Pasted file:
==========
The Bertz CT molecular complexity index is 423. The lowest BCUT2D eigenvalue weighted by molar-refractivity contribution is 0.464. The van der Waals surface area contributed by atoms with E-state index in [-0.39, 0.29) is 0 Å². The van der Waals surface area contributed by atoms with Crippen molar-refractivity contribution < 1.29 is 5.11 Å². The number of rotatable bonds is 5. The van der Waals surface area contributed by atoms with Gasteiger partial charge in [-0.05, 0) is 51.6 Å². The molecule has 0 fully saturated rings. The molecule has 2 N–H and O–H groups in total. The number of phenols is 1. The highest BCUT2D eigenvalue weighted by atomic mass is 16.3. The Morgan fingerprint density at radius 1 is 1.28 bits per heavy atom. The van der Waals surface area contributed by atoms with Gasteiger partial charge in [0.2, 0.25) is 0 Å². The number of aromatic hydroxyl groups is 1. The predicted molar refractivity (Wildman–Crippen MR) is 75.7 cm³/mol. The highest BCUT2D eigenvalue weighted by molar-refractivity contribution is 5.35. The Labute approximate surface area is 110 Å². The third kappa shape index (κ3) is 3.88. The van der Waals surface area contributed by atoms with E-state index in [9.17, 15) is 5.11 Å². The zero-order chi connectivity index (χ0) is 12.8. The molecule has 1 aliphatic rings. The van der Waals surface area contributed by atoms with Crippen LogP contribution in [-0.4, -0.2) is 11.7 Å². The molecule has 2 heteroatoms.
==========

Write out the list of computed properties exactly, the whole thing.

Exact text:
The Bertz CT molecular complexity index is 423. The lowest BCUT2D eigenvalue weighted by molar-refractivity contribution is 0.464. The van der Waals surface area contributed by atoms with E-state index in [-0.39, 0.29) is 0 Å². The van der Waals surface area contributed by atoms with Crippen molar-refractivity contribution < 1.29 is 5.11 Å². The number of rotatable bonds is 5. The van der Waals surface area contributed by atoms with Gasteiger partial charge in [-0.05, 0) is 51.6 Å². The molecule has 0 fully saturated rings. The molecule has 2 N–H and O–H groups in total. The number of phenols is 1. The highest BCUT2D eigenvalue weighted by atomic mass is 16.3. The Morgan fingerprint density at radius 1 is 1.28 bits per heavy atom. The van der Waals surface area contributed by atoms with Gasteiger partial charge in [0.2, 0.25) is 0 Å². The number of aromatic hydroxyl groups is 1. The predicted molar refractivity (Wildman–Crippen MR) is 75.7 cm³/mol. The highest BCUT2D eigenvalue weighted by molar-refractivity contribution is 5.35. The Labute approximate surface area is 110 Å². The third kappa shape index (κ3) is 3.88. The van der Waals surface area contributed by atoms with E-state index in [9.17, 15) is 5.11 Å². The zero-order chi connectivity index (χ0) is 12.8. The molecule has 1 aliphatic rings. The van der Waals surface area contributed by atoms with Crippen LogP contribution in [-0.4, -0.2) is 11.7 Å². The molecule has 2 heteroatoms.